CORRECTION: This report originally said 10 percent Medicaid matching funds would be required after 2017. The federal government will actually phase in the match beginning in 2017, but it will not reach 10 percent until 2020. We apologize for the error.
The South Carolina House on Tuesday rejected attempts by Democrats to temporarily expand Medicaid to hundreds of thousands more low-income adults. The House voted along party lines 73-41 Tuesday to not opt-in to the health care reform law, which would have expanded coverage for up to 300,000 more South Carolinians.
The votes came after Democrats spent nearly five hours at the podium pushing for the expansion— calling it a moral obligation. “‘Truly I say to you, as you did it to one of the least of these, my brother, you did it to Me,” said Rep. James Smith (D-Columbia) referencing a biblical quote from the Gospel of Matthew.
But the House GOP caucus opposed the expansion. Sumter Republican Murrell Smith says South Carolina’s Medicaid costs are already growing rapidly. “That’s why we’ve got to deal with the current issues that we’re dealing with now,” he told fellow legislators Tuesday, “We have $156 million (more) in addition to what we had last year just because of the effects of the Affordable Care Act and the growth that we’ve sustained over the years.”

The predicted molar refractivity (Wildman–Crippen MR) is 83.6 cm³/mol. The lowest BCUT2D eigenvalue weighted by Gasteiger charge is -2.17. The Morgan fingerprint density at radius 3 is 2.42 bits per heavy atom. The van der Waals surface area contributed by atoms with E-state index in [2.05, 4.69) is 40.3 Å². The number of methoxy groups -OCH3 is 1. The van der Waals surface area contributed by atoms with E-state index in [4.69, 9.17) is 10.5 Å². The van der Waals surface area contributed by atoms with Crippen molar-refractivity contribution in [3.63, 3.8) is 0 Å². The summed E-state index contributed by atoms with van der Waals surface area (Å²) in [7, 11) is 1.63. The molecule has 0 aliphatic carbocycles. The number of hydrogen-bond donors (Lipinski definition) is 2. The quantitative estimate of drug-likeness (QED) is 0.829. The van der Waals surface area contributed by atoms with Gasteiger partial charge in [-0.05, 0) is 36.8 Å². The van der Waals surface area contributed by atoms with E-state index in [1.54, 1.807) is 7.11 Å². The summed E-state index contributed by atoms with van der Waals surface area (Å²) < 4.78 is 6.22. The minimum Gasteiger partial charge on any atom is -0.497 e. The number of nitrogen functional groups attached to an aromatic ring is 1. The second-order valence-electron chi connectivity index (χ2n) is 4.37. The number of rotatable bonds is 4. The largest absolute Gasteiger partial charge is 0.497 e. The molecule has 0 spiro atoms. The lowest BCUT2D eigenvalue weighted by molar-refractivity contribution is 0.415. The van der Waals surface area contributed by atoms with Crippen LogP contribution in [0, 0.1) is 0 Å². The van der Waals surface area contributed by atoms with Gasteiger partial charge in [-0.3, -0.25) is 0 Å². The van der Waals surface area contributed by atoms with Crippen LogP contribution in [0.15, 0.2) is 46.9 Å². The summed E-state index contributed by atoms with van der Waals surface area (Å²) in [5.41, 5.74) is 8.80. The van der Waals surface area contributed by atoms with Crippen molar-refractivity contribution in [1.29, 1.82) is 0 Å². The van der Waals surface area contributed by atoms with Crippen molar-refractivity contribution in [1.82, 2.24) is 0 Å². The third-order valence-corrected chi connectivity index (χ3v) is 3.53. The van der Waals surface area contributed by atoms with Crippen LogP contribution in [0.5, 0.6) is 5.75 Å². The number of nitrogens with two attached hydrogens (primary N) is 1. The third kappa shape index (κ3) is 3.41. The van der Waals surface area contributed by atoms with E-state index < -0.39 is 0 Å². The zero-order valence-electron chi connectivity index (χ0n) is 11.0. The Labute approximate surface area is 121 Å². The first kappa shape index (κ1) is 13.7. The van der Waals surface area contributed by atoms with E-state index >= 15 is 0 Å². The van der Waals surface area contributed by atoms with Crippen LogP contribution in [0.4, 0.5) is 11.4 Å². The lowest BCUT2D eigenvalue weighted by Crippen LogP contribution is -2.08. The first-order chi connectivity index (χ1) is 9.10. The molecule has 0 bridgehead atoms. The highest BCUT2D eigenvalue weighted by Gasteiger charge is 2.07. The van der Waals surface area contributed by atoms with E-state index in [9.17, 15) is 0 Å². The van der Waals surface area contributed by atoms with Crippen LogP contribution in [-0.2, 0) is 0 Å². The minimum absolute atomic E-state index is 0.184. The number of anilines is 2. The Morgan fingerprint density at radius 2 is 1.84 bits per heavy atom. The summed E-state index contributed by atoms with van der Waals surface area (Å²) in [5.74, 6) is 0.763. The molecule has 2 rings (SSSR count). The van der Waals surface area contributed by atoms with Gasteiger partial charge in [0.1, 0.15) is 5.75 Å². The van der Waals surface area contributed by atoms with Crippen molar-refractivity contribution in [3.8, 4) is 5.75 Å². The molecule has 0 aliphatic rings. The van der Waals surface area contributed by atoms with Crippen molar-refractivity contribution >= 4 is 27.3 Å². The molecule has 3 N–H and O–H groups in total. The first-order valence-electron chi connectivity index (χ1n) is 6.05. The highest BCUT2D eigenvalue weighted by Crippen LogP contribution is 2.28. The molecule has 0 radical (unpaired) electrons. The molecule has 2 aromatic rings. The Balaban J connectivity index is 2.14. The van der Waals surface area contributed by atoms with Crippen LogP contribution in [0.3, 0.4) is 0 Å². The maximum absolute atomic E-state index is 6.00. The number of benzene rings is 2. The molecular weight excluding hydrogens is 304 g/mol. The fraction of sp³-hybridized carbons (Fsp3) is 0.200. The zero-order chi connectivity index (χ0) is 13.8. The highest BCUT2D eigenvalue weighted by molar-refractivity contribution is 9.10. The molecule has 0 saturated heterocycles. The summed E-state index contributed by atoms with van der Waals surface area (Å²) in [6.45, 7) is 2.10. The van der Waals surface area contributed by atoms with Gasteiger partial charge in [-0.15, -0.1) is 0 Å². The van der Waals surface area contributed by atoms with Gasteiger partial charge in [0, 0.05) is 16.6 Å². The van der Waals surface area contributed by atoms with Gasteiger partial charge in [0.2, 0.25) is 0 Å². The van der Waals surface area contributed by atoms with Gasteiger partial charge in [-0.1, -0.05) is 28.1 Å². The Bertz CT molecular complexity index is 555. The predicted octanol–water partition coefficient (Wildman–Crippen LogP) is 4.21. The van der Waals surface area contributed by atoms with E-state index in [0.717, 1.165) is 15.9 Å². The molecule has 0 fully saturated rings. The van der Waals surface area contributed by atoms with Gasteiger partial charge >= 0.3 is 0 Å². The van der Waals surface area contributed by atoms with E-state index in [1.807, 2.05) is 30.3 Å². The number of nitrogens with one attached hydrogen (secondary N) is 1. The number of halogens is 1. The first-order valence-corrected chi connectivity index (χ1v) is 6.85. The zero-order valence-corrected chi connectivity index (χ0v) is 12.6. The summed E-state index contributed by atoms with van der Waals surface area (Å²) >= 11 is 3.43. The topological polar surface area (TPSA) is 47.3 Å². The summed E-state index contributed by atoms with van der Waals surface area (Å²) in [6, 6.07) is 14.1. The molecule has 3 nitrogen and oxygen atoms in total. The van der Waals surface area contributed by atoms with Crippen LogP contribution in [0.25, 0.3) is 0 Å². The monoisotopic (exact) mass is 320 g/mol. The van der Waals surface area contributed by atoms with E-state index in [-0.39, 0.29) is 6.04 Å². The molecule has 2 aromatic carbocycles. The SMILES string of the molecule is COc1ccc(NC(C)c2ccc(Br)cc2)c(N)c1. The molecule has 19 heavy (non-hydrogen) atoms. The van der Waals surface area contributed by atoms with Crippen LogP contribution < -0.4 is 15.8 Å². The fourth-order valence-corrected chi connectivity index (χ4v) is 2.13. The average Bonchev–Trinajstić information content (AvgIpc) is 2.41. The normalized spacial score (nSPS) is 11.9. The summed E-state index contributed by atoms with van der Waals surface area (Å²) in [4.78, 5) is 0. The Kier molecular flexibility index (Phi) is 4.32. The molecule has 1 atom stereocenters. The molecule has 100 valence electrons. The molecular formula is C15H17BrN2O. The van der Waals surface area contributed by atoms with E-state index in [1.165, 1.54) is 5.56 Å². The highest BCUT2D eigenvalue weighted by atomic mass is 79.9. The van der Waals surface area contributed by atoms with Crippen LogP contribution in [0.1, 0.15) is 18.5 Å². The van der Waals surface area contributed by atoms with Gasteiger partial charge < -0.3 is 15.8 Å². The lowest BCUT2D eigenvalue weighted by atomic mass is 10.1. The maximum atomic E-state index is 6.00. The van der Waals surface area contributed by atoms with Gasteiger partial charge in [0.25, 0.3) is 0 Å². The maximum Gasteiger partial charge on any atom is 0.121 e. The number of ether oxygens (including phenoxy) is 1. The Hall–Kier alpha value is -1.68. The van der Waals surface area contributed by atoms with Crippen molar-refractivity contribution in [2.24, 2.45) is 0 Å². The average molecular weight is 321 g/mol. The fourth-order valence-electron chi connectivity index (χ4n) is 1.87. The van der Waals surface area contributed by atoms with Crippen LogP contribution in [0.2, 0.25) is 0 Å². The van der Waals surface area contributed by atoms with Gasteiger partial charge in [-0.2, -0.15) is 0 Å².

Democrats had also pushed a proposal that would only expand Medicaid coverage for just three years (when it would be fully covered by the federal government). But Republicans opposed that as well, saying it would be politically impossible to revoke the coverage once the three years expired.
Gov. Nikki Haley praised the vote in a statement, “ObamaCare would be a disaster for South Carolina, and we should all be thankful to the House for standing tall and choosing the best road for our people, rather than the road paved by Washington’s empty promises.”
That infuriated Rep. Harry Ott (D-St.Matthews), “A disaster?” he said during the debate, “A disaster is when I let a Cabinet agency get hacked and 3 million peoples’ information gets stolen.”
South Carolina would be required to contribute a 10 percent match after 2020. An estimate by the state Department of Health & Human Services speculated the expansion would cost South Carolina between $619 million and $1.9 billion, depending upon how many people sought treatment. Some Democrats question how the state arrived at the higher end of the estimate, however.